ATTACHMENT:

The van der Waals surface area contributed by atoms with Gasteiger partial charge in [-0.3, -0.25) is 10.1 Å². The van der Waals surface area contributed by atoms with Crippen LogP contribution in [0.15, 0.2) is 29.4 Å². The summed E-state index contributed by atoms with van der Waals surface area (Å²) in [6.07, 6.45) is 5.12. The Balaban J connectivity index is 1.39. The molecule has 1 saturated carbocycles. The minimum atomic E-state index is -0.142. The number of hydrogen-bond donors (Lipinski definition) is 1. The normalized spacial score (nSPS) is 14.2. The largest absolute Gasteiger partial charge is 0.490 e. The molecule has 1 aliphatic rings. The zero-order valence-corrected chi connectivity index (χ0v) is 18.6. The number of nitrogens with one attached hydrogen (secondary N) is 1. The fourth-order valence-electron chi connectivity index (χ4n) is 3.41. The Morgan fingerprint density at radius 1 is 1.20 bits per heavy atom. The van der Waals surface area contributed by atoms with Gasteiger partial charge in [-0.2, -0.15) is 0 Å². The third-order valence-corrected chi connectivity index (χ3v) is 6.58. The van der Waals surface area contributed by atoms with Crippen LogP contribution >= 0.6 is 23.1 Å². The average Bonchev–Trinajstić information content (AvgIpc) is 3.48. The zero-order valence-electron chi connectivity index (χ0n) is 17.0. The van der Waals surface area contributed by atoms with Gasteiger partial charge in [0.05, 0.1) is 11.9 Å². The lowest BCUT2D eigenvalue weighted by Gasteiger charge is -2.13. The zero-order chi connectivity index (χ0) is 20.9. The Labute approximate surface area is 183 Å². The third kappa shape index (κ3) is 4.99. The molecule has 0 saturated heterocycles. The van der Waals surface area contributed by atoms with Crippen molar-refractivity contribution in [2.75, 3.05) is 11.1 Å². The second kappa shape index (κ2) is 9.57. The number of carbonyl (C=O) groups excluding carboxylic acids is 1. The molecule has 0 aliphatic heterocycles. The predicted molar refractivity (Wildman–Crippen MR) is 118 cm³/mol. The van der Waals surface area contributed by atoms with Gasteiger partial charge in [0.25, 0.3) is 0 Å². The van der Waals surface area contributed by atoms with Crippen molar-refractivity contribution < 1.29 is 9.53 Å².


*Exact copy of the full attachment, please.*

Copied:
The van der Waals surface area contributed by atoms with Gasteiger partial charge in [-0.3, -0.25) is 10.1 Å². The van der Waals surface area contributed by atoms with Crippen LogP contribution in [0.15, 0.2) is 29.4 Å². The summed E-state index contributed by atoms with van der Waals surface area (Å²) in [6.07, 6.45) is 5.12. The Balaban J connectivity index is 1.39. The molecule has 1 saturated carbocycles. The minimum atomic E-state index is -0.142. The number of hydrogen-bond donors (Lipinski definition) is 1. The normalized spacial score (nSPS) is 14.2. The largest absolute Gasteiger partial charge is 0.490 e. The molecule has 1 aliphatic rings. The zero-order valence-corrected chi connectivity index (χ0v) is 18.6. The number of nitrogens with one attached hydrogen (secondary N) is 1. The fourth-order valence-electron chi connectivity index (χ4n) is 3.41. The Morgan fingerprint density at radius 1 is 1.20 bits per heavy atom. The van der Waals surface area contributed by atoms with Gasteiger partial charge in [-0.2, -0.15) is 0 Å². The third-order valence-corrected chi connectivity index (χ3v) is 6.58. The van der Waals surface area contributed by atoms with Crippen LogP contribution >= 0.6 is 23.1 Å². The average Bonchev–Trinajstić information content (AvgIpc) is 3.48. The zero-order valence-electron chi connectivity index (χ0n) is 17.0. The van der Waals surface area contributed by atoms with Gasteiger partial charge in [0.05, 0.1) is 11.9 Å². The lowest BCUT2D eigenvalue weighted by Gasteiger charge is -2.13. The zero-order chi connectivity index (χ0) is 20.9. The Labute approximate surface area is 183 Å². The third kappa shape index (κ3) is 4.99. The molecule has 0 saturated heterocycles. The van der Waals surface area contributed by atoms with Crippen molar-refractivity contribution in [2.75, 3.05) is 11.1 Å². The second kappa shape index (κ2) is 9.57. The number of carbonyl (C=O) groups excluding carboxylic acids is 1. The molecule has 0 aliphatic heterocycles. The predicted molar refractivity (Wildman–Crippen MR) is 118 cm³/mol. The van der Waals surface area contributed by atoms with Gasteiger partial charge in [0.25, 0.3) is 0 Å². The van der Waals surface area contributed by atoms with Crippen molar-refractivity contribution < 1.29 is 9.53 Å².